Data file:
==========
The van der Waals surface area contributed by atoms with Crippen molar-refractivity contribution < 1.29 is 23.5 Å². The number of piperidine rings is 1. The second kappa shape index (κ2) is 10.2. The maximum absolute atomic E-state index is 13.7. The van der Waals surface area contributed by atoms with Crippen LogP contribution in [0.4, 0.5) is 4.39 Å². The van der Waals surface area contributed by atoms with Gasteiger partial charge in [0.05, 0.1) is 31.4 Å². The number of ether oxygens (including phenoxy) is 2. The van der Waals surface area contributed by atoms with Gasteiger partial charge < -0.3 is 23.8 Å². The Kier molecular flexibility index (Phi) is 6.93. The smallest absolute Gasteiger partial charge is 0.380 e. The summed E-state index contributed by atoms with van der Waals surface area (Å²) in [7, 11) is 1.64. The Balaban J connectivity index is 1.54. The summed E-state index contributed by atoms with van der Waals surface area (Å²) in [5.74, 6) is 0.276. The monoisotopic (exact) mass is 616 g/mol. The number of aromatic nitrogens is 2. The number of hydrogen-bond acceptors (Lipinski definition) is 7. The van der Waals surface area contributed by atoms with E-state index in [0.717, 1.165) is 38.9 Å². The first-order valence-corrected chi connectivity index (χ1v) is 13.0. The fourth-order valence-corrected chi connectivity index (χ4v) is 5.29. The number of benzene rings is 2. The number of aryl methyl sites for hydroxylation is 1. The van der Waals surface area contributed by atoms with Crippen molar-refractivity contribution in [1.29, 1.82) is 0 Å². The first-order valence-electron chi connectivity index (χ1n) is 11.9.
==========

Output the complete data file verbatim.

The van der Waals surface area contributed by atoms with Crippen molar-refractivity contribution < 1.29 is 23.5 Å². The number of piperidine rings is 1. The second kappa shape index (κ2) is 10.2. The maximum absolute atomic E-state index is 13.7. The van der Waals surface area contributed by atoms with Crippen LogP contribution in [0.4, 0.5) is 4.39 Å². The van der Waals surface area contributed by atoms with Gasteiger partial charge in [0.05, 0.1) is 31.4 Å². The number of ether oxygens (including phenoxy) is 2. The van der Waals surface area contributed by atoms with Gasteiger partial charge < -0.3 is 23.8 Å². The Kier molecular flexibility index (Phi) is 6.93. The smallest absolute Gasteiger partial charge is 0.380 e. The summed E-state index contributed by atoms with van der Waals surface area (Å²) in [7, 11) is 1.64. The Balaban J connectivity index is 1.54. The summed E-state index contributed by atoms with van der Waals surface area (Å²) in [5.74, 6) is 0.276. The monoisotopic (exact) mass is 616 g/mol. The number of aromatic nitrogens is 2. The number of hydrogen-bond acceptors (Lipinski definition) is 7. The van der Waals surface area contributed by atoms with E-state index in [0.717, 1.165) is 38.9 Å². The first-order valence-corrected chi connectivity index (χ1v) is 13.0. The fourth-order valence-corrected chi connectivity index (χ4v) is 5.29. The number of benzene rings is 2. The number of aryl methyl sites for hydroxylation is 1. The van der Waals surface area contributed by atoms with Crippen molar-refractivity contribution in [1.29, 1.82) is 0 Å². The first-order valence-electron chi connectivity index (χ1n) is 11.9.